The second not-all-that-different trailer for Thor: The Dark World dropped recently, along with leaked footage from the upcoming Guardians of the Galaxy. Along with news about casting the new Batman, who will soon appear alongside Superman. Along with leaked footage of what appears to be a pretty confusing X-Men: Days of Future Past.
This all comes on the heels of another robust Comic-Con, the annual gathering of the world’s foremost nerd authorities, a demographic movie studios now bow to with the utmost respect.
It is there where most superhero movie news and footage is released, and it is where the frenzy for these properties reaches a startling fever pitch. But isn’t it all starting to feel so familiar?
In the last year and a half, audiences had the chance to see The Wolverine, Man of Steel, Iron Man 3, The Dark Knight Rises, The Avengers, Ghost Rider: Spirit of Vengeance and The Amazing Spider-Man. And in 2011? It was Captain America: The First Avenger, Thor, X-Men: First Class and Green Lantern.
2014 is, of course, jam-packed with more superhero titles, and Marvel has seemingly planned its film schedule until the year 2100.
At this point, how many ways can we watch superheroes battle villains? The Avengers and the final installment of the Dark Knight trilogy really put this genre at its apex. What fight sequence could possibly top the last 30 minutes of The Avengers? Ambitious, mesmerizing and – most of all – fun, it was like the movie went off the recommendations of a kid playing with his or her action figures.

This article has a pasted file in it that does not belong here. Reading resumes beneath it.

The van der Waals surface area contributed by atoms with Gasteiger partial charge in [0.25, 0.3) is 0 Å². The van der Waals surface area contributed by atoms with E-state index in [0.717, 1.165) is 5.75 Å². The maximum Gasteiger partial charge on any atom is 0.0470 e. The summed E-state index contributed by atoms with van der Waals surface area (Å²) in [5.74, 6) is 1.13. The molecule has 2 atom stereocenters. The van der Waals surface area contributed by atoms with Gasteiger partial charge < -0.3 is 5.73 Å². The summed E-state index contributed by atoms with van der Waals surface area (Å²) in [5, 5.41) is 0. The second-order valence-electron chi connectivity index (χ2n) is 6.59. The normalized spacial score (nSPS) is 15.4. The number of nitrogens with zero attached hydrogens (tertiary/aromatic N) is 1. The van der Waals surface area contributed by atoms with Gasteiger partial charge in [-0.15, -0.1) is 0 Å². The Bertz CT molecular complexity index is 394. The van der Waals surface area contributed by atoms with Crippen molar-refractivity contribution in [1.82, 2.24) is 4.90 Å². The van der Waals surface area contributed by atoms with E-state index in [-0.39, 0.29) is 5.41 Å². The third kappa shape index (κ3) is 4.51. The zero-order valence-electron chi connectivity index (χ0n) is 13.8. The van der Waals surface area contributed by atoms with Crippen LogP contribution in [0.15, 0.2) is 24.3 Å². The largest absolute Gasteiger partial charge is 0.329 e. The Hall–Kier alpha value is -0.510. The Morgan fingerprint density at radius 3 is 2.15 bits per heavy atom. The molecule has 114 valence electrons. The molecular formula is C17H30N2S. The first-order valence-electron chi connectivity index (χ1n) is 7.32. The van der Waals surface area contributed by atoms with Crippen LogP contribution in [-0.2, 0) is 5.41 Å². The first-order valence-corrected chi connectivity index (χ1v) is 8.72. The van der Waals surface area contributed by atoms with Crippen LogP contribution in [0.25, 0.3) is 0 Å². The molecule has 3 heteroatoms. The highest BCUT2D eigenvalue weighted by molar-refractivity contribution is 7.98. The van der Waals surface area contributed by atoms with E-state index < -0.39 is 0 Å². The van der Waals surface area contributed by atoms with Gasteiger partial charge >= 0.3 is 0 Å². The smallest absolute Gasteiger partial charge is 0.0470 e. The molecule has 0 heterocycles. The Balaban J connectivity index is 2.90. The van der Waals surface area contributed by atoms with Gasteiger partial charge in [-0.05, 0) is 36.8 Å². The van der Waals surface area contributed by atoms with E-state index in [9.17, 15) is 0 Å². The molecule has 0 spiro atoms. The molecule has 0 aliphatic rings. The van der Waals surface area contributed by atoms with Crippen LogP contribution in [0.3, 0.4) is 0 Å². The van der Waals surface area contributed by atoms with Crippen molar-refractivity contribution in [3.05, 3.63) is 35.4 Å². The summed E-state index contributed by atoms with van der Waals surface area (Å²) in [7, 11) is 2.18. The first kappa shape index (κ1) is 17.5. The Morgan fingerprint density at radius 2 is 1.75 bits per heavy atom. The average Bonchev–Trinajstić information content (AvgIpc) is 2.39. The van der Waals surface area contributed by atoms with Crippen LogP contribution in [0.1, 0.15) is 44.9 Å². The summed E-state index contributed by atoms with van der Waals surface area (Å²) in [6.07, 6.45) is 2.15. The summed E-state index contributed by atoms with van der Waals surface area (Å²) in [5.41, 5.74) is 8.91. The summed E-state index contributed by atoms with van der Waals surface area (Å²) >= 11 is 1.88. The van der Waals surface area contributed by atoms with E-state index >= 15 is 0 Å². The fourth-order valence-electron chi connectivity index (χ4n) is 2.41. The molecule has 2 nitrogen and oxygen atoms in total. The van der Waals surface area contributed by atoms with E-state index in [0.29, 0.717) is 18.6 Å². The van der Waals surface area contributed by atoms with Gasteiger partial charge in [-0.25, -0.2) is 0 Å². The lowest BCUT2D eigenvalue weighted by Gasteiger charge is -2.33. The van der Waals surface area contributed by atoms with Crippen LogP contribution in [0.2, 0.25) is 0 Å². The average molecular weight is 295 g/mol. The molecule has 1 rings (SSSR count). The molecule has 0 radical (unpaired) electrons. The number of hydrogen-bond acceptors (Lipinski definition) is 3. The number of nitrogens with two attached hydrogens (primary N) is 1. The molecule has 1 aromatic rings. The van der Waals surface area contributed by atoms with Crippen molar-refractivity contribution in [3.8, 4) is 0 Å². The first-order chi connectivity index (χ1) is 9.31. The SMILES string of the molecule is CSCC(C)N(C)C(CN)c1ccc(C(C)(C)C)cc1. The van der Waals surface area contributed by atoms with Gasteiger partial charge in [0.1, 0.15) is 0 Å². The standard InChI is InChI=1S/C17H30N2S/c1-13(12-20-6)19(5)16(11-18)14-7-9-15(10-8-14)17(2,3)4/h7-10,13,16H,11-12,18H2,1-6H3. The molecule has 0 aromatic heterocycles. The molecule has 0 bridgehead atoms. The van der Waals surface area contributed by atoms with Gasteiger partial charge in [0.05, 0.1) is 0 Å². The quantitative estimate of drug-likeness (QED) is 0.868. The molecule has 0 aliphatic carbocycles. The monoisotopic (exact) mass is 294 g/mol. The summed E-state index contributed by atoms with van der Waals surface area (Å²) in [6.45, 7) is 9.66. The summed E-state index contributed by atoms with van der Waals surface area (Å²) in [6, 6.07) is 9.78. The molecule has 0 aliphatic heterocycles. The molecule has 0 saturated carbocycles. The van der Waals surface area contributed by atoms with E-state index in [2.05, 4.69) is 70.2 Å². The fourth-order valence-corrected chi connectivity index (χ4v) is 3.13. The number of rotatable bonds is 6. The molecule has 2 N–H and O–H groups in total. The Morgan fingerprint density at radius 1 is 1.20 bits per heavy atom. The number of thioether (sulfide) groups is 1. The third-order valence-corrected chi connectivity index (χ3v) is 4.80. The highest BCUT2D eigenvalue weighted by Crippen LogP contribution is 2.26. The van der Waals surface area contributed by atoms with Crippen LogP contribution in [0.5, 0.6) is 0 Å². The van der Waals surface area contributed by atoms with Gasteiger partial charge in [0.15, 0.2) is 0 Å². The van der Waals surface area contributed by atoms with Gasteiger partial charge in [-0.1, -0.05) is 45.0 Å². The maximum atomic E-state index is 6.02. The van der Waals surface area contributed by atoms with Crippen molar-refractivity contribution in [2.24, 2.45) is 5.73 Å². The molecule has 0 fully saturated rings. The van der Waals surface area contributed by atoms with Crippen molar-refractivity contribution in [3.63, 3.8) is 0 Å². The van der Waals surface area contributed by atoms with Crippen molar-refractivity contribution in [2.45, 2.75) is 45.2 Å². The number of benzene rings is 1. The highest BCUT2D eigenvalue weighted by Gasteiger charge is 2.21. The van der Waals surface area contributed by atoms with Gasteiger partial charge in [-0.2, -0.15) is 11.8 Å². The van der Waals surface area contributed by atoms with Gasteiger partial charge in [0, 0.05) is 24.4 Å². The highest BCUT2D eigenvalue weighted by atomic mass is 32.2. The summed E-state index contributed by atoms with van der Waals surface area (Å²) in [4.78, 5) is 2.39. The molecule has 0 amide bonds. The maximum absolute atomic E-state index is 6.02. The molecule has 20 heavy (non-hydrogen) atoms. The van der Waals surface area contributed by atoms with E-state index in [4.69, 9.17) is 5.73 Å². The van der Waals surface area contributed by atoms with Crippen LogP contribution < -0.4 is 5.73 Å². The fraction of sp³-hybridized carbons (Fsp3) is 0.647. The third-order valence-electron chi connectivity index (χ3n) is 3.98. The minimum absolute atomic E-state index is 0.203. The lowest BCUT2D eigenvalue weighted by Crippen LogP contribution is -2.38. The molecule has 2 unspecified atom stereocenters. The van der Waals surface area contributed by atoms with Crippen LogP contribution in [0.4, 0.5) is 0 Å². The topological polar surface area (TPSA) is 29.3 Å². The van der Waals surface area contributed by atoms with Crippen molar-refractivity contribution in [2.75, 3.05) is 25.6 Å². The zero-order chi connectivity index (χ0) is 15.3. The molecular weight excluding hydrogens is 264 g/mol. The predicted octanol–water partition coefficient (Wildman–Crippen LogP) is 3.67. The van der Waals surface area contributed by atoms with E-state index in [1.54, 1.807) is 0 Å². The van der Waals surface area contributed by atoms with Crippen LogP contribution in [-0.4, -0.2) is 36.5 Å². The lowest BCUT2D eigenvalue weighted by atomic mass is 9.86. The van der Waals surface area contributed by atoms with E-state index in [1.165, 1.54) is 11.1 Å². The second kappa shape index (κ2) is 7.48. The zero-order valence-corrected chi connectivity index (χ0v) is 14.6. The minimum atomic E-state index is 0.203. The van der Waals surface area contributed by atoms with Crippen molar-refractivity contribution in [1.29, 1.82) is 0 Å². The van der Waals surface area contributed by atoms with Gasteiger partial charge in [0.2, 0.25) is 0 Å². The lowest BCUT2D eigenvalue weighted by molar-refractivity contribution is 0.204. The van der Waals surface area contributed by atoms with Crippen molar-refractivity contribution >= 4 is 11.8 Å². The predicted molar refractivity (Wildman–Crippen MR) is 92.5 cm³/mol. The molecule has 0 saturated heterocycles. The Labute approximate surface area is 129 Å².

With The Dark Knight Rises, it capped a Batman trilogy that evolved to produce the most realistic and deep portrayal of a superhero on film. Christopher Nolan’s Batman films weren’t just superhero stories and, at times, one had to be reminded that they were at all. That is how it’s done.
Now, Marvel insists that we want to see more Thor movies and lesser-known characters from comics most of us really don’t care to get acquainted with. Combined with what is already the best we will see, the quality of superhero cinema has a downhill trajectory in its future.
But that doesn’t mean the money won’t be flowing. The entire world is still obsessed with superheroes, regardless of the quality. And while many of these movies aren’t bad, very few are all that memorable. How many origin stories could you possibly want to withstand for $12.00 a piece?
Superhero films were once a treat, somewhat of a rarity that still felt fresh. And even when these movies were a dumpster fire (i.e. both Fantastic Four films), they were still something new. Nothing is worse than a tired genre going at warp speed.
Obviously, this train of thought is part of a minority, but as the years continue to be inundated with superhero movies, there will come a time when they no longer feel fresh or fun, and audiences will start to catch on.
The superhero genre has an expiration date, and it’s approaching faster than you think.